The familiar jingle starts, “take me out to the ball game,” but Miami Marlins manager Ozzie Guillen is being taken out of the game – out of five games, to be exact. Guillen, a Venezuelan baseball manager who was hired in Miami in an effort to revitalize the feeble franchise and to attract a Latino fan base, has been suspended for saying the one thing that would isolate him from the Cuban-American population of Miami: that he admired Fidel Castro.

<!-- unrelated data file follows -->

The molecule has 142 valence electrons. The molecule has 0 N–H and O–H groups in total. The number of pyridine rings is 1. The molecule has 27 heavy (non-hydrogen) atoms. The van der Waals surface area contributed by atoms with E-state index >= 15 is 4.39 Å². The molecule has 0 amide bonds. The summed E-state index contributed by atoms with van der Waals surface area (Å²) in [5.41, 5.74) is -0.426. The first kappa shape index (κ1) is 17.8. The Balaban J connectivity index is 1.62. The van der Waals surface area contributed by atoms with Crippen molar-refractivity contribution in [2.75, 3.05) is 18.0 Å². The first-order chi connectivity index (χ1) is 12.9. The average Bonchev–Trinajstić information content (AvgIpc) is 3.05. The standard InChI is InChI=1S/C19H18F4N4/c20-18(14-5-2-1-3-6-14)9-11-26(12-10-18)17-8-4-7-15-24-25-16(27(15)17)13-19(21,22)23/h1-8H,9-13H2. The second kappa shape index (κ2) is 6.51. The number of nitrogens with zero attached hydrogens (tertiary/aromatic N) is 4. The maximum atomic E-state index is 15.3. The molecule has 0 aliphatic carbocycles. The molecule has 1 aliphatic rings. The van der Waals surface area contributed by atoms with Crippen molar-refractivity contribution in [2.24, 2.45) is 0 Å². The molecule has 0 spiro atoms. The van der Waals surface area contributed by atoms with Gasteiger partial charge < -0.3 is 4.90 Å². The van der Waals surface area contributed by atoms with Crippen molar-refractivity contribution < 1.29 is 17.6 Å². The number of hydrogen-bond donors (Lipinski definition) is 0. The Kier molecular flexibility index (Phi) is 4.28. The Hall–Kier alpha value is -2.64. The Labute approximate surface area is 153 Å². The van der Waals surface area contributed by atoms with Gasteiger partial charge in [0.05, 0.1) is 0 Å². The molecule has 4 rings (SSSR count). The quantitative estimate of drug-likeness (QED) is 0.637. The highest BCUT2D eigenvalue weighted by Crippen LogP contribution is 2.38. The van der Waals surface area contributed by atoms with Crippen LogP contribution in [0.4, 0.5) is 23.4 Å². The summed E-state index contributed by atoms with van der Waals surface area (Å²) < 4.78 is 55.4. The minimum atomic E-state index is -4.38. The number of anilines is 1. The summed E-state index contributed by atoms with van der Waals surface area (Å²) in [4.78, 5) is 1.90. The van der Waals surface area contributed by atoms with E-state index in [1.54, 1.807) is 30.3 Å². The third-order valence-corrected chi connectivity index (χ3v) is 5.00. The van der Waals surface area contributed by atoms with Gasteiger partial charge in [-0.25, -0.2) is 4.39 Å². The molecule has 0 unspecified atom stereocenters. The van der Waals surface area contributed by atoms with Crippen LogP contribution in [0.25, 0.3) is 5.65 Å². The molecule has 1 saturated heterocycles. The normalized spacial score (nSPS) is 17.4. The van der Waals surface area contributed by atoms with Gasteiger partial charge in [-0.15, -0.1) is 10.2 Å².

The suspension of Guillen came as a result of the anger of the Cuban-American community in the team’s home city. However, some are seeing the suspension as a free-speech issue: if many Cubans left their country because of the lack of free speech rights, then isn’t it ironic that Guillen is being penalized for expressing his beliefs?
This question is only one perspective on the issue. For many Cuban-Americans, a five game suspension was not a harsh enough punishment, and many fans are calling for Guillen’s resignation.
Is this suspension warranted? Are Ozzie Guillen’s rights to free speech being violated? Or, was his punishment not harsh enough?